Student's Guide to Landmark Congressional Laws on Civil Rights

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Greenwood Publishing Group, Oct 30, 2002 - Political Science - 284 pages
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The Declaration of Independence stated that all men are created equal, yet the long and continuing struggle for civil rights in the United States seems to indicate otherwise. This reference guide details the most critical civil rights laws in U.S. history, moving from the period of slavery, to the Civil War, to the Reconstruction, to the civil rights era of the mid- to late-20th century. An overview essay introduces each period, and 36 individual laws are examined in essays placing the bills in their historical contexts. Each law is then presented in an edited and, when appropriate, annotated form, so students can read and understand the actual words of the law.

Many of the notable and notorious laws in U.S. legislative history have come in the area of civil rights. Among these are the Fugitive Slave Act, the Missouri Compromise, the Emancipation Proclamation, the 13th, 14th, and 15th Amendments, the Civil Rights Act of 1964, and the Voting Rights Acts of 1965. This uncommonly helpful guide to U.S. civil rights legislation also includes timelines, a bibliography, and an index.

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The Slavery Period
Articles of Confederation 1776
Declaration of Independence 1776
Northwest Ordinance 1787
United States Constitution 1787
Fugitive Slave Act 1793
Slave Importation Act 1807
Missouri Compromise 1820
Klan Act 1871
Civil Rights Act 1875
Civil Rights Era
Executive Order 8802 1941
Executive Order 9808 1946
Executive Order 9980 1948
Executive Order 9981 1948
Executive Order 10730 1957

Compromise of 1850 1850
KansasNebraska Act 1854
Constitution of the Confederate States of America 1861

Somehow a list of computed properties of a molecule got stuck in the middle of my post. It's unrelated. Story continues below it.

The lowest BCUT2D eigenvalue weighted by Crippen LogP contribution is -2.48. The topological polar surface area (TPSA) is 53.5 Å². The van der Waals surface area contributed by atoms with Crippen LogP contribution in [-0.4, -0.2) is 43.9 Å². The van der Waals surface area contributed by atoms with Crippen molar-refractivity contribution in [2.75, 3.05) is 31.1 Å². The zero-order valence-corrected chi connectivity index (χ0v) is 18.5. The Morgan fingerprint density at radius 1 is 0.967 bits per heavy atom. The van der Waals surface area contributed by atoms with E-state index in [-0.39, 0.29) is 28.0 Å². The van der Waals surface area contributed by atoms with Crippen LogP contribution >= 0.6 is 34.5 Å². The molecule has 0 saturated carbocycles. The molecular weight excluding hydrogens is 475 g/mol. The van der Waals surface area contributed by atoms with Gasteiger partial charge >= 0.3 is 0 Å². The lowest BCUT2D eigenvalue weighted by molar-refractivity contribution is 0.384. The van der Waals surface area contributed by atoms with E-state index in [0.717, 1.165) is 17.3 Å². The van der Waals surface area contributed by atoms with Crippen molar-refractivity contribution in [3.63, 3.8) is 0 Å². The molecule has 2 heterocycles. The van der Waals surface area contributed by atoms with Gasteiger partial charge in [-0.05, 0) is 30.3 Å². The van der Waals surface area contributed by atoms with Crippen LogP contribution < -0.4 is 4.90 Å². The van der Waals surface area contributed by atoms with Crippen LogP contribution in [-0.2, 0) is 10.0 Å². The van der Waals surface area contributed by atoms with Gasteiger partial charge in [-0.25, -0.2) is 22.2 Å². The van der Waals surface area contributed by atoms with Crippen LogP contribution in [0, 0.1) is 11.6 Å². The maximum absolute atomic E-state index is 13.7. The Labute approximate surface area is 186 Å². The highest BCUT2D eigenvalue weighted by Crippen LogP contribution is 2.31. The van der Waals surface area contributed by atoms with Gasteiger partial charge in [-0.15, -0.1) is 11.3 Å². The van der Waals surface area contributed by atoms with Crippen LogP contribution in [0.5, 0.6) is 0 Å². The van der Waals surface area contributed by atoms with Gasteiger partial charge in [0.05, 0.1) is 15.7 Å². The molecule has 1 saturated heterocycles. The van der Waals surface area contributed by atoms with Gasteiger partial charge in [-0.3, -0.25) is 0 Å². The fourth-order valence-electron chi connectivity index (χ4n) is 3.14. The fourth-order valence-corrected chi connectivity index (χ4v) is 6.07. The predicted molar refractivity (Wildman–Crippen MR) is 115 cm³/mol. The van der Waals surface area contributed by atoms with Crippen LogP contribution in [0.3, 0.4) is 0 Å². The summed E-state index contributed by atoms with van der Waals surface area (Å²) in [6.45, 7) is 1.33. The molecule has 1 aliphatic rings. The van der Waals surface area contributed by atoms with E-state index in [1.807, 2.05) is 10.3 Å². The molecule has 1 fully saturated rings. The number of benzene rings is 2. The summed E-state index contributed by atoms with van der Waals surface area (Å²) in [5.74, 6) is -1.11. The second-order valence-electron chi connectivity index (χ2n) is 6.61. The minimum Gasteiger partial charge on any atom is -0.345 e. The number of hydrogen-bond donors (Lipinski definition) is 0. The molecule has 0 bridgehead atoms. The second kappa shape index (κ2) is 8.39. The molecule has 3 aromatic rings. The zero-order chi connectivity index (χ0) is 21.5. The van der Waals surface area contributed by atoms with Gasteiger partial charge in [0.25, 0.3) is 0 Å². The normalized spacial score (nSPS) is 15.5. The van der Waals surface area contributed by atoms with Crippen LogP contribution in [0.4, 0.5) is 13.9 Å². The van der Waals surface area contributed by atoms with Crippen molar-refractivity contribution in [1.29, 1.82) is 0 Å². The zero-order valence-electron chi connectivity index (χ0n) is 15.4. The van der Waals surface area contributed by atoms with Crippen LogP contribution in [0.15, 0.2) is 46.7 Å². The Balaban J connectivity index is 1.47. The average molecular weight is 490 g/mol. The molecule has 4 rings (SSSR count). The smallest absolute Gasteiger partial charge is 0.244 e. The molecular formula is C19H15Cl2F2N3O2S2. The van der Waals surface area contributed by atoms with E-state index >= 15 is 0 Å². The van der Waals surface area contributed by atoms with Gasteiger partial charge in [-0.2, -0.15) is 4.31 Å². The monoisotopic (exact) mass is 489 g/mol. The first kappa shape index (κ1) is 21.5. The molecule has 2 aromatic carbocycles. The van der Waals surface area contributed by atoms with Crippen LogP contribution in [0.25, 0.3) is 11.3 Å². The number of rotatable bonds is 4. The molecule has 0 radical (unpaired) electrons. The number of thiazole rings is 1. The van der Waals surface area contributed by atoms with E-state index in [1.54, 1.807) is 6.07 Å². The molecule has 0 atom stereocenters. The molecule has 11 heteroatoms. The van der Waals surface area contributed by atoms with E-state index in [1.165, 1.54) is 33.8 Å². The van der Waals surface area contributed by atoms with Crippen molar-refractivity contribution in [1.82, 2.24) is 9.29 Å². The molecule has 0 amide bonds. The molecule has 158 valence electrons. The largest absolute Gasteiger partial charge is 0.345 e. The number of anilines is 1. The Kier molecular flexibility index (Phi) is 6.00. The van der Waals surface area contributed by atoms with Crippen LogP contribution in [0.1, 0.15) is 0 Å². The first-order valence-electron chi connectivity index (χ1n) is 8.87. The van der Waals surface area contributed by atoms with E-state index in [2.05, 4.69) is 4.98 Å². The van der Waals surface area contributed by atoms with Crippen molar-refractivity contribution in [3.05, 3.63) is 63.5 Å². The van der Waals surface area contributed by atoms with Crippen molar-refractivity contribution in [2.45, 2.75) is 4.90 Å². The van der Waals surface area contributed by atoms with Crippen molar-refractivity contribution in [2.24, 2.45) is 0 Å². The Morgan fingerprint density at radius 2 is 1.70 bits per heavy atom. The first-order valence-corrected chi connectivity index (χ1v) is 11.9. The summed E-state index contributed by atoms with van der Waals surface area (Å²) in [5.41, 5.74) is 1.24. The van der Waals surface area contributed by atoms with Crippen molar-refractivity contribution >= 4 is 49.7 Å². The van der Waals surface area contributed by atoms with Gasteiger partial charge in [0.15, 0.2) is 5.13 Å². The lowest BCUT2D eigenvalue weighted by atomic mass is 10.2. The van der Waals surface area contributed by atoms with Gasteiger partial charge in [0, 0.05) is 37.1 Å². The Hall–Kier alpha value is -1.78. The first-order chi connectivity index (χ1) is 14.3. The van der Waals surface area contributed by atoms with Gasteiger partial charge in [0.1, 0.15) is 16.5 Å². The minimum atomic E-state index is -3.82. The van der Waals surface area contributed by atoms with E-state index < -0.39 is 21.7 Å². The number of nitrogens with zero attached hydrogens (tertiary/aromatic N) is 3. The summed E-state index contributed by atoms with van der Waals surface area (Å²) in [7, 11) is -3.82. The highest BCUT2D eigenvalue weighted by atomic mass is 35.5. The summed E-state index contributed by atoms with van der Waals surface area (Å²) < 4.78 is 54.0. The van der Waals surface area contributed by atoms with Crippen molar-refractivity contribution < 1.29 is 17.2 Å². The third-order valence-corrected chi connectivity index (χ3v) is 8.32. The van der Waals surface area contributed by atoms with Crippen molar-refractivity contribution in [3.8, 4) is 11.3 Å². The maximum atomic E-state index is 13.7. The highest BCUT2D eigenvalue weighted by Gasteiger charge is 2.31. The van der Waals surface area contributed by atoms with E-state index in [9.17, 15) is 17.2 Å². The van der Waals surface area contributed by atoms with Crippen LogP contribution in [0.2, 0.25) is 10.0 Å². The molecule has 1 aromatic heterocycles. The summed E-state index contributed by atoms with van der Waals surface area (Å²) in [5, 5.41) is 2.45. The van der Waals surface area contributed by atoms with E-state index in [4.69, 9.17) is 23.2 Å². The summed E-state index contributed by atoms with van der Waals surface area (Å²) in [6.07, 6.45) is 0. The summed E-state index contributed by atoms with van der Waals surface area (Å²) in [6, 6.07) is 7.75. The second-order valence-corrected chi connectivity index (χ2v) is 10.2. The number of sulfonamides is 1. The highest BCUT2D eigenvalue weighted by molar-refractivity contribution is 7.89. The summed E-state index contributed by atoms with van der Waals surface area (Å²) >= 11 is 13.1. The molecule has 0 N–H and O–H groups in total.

Confiscation Acts 1861 and 1862
12 Emancipation Proclamation 1863
Postwar Reconstruction
Freedmens Bureau 1865
Thirteenth Amendment to the United States Constitution 1865
Civil Rights Act 1866
Reconstruction Act 1867
Fourteenth Amendment to the United States Constitution 1868
Fifteenth Amendment to the United States Constitution 1870
Enforcement Act 1870
Civil Rights Act 1957
Civil Rights Act 1960
Executive Order 10925 1961
Executive Order 11053 1962
Executive Order 11063 1962
TwentyFourth Amendment to the United States Constitution 1964
Civil Rights Act 1964
Voting Rights Act 1965
Executive Order 11246 1965
Fair Housing Act 1968

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Page 6 - Union, the free inhabitants of each of these States, (paupers, vagabonds, and fugitives from justice excepted,) shall be entitled to all privileges and immunities of free citizens in the several States ; and the people of each State shall have free ingress and regress to and from any other State, and shall enjoy therein all the privileges of trade and commerce, subject to the same duties, impositions and restrictions, as the inhabitants thereof respectively...
Page 255 - Such action shall include, but not be limited to the following: employment, upgrading, demotion, or transfer; recruitment or recruitment advertising; layoff or termination; rates of pay or other forms of compensation; and selection for training, including apprenticeship. The contractor agrees to post in conspicuous places, available to employees and applicants for employment, notices to be provided by the contracting officer setting forth the provisions of this nondiscrimination clause.